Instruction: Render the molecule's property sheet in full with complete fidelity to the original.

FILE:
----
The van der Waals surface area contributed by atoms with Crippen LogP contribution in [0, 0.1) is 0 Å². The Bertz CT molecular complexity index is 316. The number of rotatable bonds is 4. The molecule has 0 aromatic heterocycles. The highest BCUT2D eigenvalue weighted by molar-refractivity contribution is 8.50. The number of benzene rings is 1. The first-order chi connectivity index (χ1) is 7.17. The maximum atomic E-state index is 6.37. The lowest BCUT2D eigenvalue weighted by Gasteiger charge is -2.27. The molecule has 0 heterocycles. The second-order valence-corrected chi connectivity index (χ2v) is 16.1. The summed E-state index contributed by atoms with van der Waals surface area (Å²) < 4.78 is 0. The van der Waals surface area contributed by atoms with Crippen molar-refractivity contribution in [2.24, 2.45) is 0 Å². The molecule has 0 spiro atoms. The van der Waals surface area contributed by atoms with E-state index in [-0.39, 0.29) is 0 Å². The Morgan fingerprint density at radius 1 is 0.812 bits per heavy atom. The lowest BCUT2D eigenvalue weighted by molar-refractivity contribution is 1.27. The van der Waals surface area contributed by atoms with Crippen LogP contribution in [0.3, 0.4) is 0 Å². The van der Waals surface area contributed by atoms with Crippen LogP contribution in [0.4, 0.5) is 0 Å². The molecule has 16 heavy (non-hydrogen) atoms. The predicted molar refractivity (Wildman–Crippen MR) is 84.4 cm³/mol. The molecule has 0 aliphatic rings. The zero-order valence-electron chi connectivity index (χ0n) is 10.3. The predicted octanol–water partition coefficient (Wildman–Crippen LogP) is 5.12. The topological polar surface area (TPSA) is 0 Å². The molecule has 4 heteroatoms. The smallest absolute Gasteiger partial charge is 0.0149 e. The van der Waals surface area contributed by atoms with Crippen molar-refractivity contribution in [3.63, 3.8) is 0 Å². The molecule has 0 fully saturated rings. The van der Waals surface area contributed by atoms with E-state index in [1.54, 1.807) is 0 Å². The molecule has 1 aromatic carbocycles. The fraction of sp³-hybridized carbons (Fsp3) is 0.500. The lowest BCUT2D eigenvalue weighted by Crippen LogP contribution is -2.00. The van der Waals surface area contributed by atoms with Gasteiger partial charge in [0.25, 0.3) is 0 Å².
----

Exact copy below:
The van der Waals surface area contributed by atoms with Crippen LogP contribution in [0, 0.1) is 0 Å². The Bertz CT molecular complexity index is 316. The number of rotatable bonds is 4. The molecule has 0 aromatic heterocycles. The highest BCUT2D eigenvalue weighted by molar-refractivity contribution is 8.50. The number of benzene rings is 1. The first-order chi connectivity index (χ1) is 7.17. The maximum atomic E-state index is 6.37. The lowest BCUT2D eigenvalue weighted by Gasteiger charge is -2.27. The molecule has 0 heterocycles. The second-order valence-corrected chi connectivity index (χ2v) is 16.1. The summed E-state index contributed by atoms with van der Waals surface area (Å²) < 4.78 is 0. The van der Waals surface area contributed by atoms with Crippen molar-refractivity contribution in [2.24, 2.45) is 0 Å². The molecule has 0 spiro atoms. The van der Waals surface area contributed by atoms with E-state index in [-0.39, 0.29) is 0 Å². The Morgan fingerprint density at radius 1 is 0.812 bits per heavy atom. The lowest BCUT2D eigenvalue weighted by molar-refractivity contribution is 1.27. The van der Waals surface area contributed by atoms with Crippen LogP contribution in [0.3, 0.4) is 0 Å². The van der Waals surface area contributed by atoms with Crippen LogP contribution in [0.4, 0.5) is 0 Å². The molecule has 16 heavy (non-hydrogen) atoms. The predicted molar refractivity (Wildman–Crippen MR) is 84.4 cm³/mol. The molecule has 0 aliphatic rings. The zero-order valence-electron chi connectivity index (χ0n) is 10.3. The predicted octanol–water partition coefficient (Wildman–Crippen LogP) is 5.12. The topological polar surface area (TPSA) is 0 Å². The molecule has 4 heteroatoms. The smallest absolute Gasteiger partial charge is 0.0149 e. The van der Waals surface area contributed by atoms with Crippen molar-refractivity contribution in [3.63, 3.8) is 0 Å². The molecule has 0 fully saturated rings. The van der Waals surface area contributed by atoms with E-state index in [1.54, 1.807) is 0 Å². The molecule has 1 aromatic carbocycles. The fraction of sp³-hybridized carbons (Fsp3) is 0.500. The lowest BCUT2D eigenvalue weighted by Crippen LogP contribution is -2.00. The van der Waals surface area contributed by atoms with Gasteiger partial charge in [0.25, 0.3) is 0 Å².